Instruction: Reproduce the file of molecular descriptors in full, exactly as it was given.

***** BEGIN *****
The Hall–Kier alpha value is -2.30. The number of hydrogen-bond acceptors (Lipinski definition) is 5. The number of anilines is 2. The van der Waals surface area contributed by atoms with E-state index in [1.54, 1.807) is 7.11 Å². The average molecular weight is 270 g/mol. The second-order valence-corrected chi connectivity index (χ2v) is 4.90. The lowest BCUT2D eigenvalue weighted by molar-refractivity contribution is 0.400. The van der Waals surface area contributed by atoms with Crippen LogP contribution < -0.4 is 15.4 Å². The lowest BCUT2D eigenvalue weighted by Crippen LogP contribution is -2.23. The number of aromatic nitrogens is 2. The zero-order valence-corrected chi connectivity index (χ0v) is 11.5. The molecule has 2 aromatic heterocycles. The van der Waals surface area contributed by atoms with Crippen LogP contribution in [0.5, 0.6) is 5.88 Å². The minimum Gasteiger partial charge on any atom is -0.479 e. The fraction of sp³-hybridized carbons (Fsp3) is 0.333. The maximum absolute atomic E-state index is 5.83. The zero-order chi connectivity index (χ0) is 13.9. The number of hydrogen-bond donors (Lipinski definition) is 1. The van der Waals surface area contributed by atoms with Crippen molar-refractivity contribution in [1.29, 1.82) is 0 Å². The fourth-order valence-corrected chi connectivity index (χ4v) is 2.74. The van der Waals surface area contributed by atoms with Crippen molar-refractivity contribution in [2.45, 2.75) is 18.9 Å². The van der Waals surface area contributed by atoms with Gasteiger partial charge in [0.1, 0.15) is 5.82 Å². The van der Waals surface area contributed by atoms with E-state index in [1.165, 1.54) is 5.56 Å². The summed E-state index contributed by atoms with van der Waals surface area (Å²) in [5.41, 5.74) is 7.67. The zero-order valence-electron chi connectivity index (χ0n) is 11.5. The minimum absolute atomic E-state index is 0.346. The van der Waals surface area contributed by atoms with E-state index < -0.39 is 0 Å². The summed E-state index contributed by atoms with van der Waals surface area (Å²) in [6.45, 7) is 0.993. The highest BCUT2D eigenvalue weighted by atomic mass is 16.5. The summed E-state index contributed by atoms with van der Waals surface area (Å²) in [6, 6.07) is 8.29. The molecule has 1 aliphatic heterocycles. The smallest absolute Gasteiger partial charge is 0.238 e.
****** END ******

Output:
The Hall–Kier alpha value is -2.30. The number of hydrogen-bond acceptors (Lipinski definition) is 5. The number of anilines is 2. The van der Waals surface area contributed by atoms with E-state index in [1.54, 1.807) is 7.11 Å². The average molecular weight is 270 g/mol. The second-order valence-corrected chi connectivity index (χ2v) is 4.90. The lowest BCUT2D eigenvalue weighted by molar-refractivity contribution is 0.400. The van der Waals surface area contributed by atoms with Crippen LogP contribution < -0.4 is 15.4 Å². The lowest BCUT2D eigenvalue weighted by Crippen LogP contribution is -2.23. The number of aromatic nitrogens is 2. The zero-order valence-corrected chi connectivity index (χ0v) is 11.5. The molecule has 2 aromatic heterocycles. The van der Waals surface area contributed by atoms with Crippen LogP contribution in [0.5, 0.6) is 5.88 Å². The minimum Gasteiger partial charge on any atom is -0.479 e. The fraction of sp³-hybridized carbons (Fsp3) is 0.333. The maximum absolute atomic E-state index is 5.83. The zero-order chi connectivity index (χ0) is 13.9. The number of hydrogen-bond donors (Lipinski definition) is 1. The van der Waals surface area contributed by atoms with Crippen molar-refractivity contribution in [1.29, 1.82) is 0 Å². The fourth-order valence-corrected chi connectivity index (χ4v) is 2.74. The van der Waals surface area contributed by atoms with Crippen molar-refractivity contribution in [2.45, 2.75) is 18.9 Å². The van der Waals surface area contributed by atoms with Gasteiger partial charge in [0.1, 0.15) is 5.82 Å². The van der Waals surface area contributed by atoms with E-state index in [1.165, 1.54) is 5.56 Å². The summed E-state index contributed by atoms with van der Waals surface area (Å²) in [5.41, 5.74) is 7.67. The zero-order valence-electron chi connectivity index (χ0n) is 11.5. The minimum absolute atomic E-state index is 0.346. The van der Waals surface area contributed by atoms with E-state index < -0.39 is 0 Å². The summed E-state index contributed by atoms with van der Waals surface area (Å²) in [6.45, 7) is 0.993. The highest BCUT2D eigenvalue weighted by atomic mass is 16.5. The summed E-state index contributed by atoms with van der Waals surface area (Å²) in [6, 6.07) is 8.29. The molecule has 1 aliphatic heterocycles. The smallest absolute Gasteiger partial charge is 0.238 e.